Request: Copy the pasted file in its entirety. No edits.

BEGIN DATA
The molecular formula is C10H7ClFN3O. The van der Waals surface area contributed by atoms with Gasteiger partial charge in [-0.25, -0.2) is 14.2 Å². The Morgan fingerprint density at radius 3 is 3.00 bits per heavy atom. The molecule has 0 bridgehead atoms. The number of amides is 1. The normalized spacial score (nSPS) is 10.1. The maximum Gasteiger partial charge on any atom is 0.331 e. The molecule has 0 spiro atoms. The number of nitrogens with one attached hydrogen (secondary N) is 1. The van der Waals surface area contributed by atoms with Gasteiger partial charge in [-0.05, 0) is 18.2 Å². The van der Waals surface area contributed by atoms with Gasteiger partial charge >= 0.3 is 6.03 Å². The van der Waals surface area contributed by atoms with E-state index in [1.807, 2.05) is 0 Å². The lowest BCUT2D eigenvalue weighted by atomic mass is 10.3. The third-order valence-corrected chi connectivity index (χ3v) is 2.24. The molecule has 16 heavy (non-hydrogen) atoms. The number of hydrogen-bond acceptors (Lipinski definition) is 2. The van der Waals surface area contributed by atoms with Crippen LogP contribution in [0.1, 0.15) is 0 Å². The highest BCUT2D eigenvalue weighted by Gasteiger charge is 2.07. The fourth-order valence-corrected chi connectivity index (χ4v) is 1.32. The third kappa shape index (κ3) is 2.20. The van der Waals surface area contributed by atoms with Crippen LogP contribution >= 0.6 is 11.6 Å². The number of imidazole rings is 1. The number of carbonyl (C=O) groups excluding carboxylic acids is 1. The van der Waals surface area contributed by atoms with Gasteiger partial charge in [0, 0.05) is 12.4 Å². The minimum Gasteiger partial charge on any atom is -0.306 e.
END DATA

The molecular formula is C10H7ClFN3O. The van der Waals surface area contributed by atoms with Gasteiger partial charge in [-0.25, -0.2) is 14.2 Å². The Morgan fingerprint density at radius 3 is 3.00 bits per heavy atom. The molecule has 0 bridgehead atoms. The number of amides is 1. The normalized spacial score (nSPS) is 10.1. The maximum Gasteiger partial charge on any atom is 0.331 e. The molecule has 0 spiro atoms. The number of nitrogens with one attached hydrogen (secondary N) is 1. The van der Waals surface area contributed by atoms with Gasteiger partial charge in [-0.05, 0) is 18.2 Å². The van der Waals surface area contributed by atoms with Gasteiger partial charge >= 0.3 is 6.03 Å². The van der Waals surface area contributed by atoms with E-state index in [1.807, 2.05) is 0 Å². The lowest BCUT2D eigenvalue weighted by atomic mass is 10.3. The third-order valence-corrected chi connectivity index (χ3v) is 2.24. The molecule has 16 heavy (non-hydrogen) atoms. The number of hydrogen-bond acceptors (Lipinski definition) is 2. The van der Waals surface area contributed by atoms with Crippen LogP contribution in [0.1, 0.15) is 0 Å². The highest BCUT2D eigenvalue weighted by Gasteiger charge is 2.07. The fourth-order valence-corrected chi connectivity index (χ4v) is 1.32. The third kappa shape index (κ3) is 2.20. The van der Waals surface area contributed by atoms with Crippen LogP contribution >= 0.6 is 11.6 Å². The number of imidazole rings is 1. The number of carbonyl (C=O) groups excluding carboxylic acids is 1. The van der Waals surface area contributed by atoms with Gasteiger partial charge in [0, 0.05) is 12.4 Å². The minimum Gasteiger partial charge on any atom is -0.306 e.